Least Developed Countries Call for World Leaders to Show Greater Leadership on Climate

Date: 23 April 2021

Thimphu, Bhutan – Over the last two days, 40 world leaders, including leaders from Bhutan, Bangladesh and Democratic Republic of Congo, addressed the US-hosted Leaders Summit on Climate.

His Excellency Dr Lotay Tshering, Prime Minister of the Royal Government of Bhutan, addressed the Summit representing Bhutan and the Least Developed Countries Group. His Excellency thanked President Joe Biden “for bringing the United States back to the Paris Agreement” and for his leadership in bringing together leaders from major economies to achieve climate goals and dreams for a healthy planet. He presented Bhutan’s environmental credentials and initiatives taken by Bhutan and the LDC Group, and urged “all countries and particularly major emitters to set more ambitious NDCs well ahead of COP26.”

Following the Summit, Mr. Sonam P. Wangdi, Chair of the Least Developed Countries (LDCs) Group, representing more than a billion people who are living in the poorest and most climate-vulnerable countries, welcomed the announcement made by major economies, including the United States’ new target to reduce 50-52% of economy-wide net greenhouse gas emissions compared to 2005 levels by 2030. Mr Wangdi said, “The US 2030 target is a great step forward. We know that limiting the global average temperatures rise to 1.5°C will require rapid, far-reaching and unprecedented changes in all aspects of society. This year must mark the beginning of a decade of truly bold efforts to reduce emissions, scale up climate support and sustainably recover from the impacts of COVID-19.”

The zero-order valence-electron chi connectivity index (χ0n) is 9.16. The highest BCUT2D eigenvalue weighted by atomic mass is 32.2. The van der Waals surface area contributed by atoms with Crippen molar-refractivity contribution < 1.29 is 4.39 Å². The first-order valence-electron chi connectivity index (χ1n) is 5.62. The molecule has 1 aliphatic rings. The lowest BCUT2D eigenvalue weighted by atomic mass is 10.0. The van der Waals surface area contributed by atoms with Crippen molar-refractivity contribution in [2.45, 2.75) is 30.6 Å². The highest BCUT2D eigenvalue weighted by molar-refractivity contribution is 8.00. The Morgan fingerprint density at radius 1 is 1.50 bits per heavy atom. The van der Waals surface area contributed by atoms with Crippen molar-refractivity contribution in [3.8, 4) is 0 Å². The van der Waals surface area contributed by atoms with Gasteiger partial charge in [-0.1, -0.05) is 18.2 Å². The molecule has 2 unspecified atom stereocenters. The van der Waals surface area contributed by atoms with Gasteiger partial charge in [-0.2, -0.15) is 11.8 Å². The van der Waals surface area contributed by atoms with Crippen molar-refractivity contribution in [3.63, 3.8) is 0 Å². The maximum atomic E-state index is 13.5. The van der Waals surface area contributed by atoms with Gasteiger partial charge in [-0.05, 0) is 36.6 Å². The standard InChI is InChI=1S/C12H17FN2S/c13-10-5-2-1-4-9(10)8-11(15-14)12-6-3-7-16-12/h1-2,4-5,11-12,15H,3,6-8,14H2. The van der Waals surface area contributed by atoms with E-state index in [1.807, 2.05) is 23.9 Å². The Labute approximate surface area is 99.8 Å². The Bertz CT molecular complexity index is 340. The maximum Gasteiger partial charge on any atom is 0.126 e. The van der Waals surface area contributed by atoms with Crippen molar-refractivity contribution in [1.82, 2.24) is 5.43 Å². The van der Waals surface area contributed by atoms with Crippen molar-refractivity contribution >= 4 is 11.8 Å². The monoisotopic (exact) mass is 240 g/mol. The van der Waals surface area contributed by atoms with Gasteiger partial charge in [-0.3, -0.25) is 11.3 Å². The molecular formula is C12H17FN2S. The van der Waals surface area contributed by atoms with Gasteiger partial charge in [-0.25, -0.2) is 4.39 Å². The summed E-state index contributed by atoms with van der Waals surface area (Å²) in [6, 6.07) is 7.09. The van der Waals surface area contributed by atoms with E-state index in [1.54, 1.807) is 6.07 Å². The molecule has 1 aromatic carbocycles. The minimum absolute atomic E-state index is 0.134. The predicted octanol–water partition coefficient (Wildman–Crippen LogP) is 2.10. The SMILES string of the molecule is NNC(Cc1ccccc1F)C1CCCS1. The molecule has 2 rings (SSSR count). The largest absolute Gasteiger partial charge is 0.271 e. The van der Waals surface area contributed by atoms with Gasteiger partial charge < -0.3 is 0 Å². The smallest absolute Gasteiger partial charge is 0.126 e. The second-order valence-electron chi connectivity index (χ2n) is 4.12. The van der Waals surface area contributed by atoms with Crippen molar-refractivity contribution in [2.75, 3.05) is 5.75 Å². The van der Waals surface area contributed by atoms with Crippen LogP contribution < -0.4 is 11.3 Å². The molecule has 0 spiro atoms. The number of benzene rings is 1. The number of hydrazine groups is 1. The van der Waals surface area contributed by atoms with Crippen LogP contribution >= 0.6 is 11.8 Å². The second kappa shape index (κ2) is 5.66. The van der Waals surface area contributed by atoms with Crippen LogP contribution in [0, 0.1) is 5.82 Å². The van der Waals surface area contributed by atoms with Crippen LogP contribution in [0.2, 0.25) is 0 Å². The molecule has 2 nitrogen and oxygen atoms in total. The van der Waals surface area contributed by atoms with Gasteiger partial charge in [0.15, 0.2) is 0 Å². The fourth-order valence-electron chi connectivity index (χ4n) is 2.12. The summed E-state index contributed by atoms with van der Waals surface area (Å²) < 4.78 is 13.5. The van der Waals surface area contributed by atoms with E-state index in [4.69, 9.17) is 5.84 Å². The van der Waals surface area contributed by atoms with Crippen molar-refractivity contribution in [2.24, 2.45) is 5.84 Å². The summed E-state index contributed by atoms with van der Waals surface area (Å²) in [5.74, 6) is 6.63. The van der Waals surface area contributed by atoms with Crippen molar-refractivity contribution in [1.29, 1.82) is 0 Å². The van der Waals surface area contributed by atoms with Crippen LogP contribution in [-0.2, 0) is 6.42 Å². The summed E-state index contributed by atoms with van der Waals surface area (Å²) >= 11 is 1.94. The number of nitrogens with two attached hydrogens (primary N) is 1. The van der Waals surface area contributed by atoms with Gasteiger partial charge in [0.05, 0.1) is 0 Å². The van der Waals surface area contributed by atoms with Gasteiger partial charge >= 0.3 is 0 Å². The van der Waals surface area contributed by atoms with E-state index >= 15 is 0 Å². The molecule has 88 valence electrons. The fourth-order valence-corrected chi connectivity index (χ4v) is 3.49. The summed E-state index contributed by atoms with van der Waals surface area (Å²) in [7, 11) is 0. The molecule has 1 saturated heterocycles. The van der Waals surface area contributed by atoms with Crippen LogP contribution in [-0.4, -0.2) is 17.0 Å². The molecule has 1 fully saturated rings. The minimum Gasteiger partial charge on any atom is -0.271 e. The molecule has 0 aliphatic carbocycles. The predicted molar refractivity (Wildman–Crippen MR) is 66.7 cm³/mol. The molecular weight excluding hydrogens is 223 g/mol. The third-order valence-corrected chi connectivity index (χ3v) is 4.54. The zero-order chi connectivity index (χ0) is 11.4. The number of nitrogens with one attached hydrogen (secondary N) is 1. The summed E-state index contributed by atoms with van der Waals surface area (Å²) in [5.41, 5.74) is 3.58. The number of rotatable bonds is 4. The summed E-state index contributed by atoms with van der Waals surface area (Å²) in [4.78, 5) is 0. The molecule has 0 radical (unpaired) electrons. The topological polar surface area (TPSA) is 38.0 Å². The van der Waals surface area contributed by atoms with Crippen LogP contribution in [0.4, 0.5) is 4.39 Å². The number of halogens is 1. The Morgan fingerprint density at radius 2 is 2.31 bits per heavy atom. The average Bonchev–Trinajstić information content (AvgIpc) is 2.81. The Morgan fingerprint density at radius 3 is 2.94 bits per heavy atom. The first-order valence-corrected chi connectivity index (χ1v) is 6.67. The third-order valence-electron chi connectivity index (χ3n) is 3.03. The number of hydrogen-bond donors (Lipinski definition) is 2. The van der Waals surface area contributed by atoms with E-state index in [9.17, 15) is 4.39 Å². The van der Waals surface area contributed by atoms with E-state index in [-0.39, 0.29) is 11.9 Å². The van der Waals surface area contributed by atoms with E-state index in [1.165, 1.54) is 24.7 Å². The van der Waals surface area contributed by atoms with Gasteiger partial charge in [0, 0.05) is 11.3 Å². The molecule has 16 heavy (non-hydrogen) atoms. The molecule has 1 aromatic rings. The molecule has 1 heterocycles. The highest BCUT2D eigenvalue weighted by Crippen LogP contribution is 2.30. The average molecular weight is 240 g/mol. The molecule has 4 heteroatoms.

At the Summit, the US also announced its new climate finance commitment. Mr Wangdi said that while the LDC Group welcomes the promise made by the US to double public climate finance and triple adaptation finance by 2024, “the support must not end there”. He clarified, “The LDCs are counting on support from the whole international community to help implement our ambitious climate plans that will safeguard the lives and livelihoods of our people and their children, allowing us all to thrive with nature.”

In conclusion, Mr Wangdi emphasized, “It has become devastatingly clear that the world urgently needs cooperative global action at a much greater scale to realise the goals of the Paris Agreement. We must see that countries act with the highest possible ambition to make urgent and deep emissions cuts and strengthen their 2030 targets consistent with 1.5°C pathways. Developing countries and particularly LDCs must be provided with support measures to address the climate crisis. Our people are already suffering. The billion people we represent need more than talk. We need urgent climate action.”

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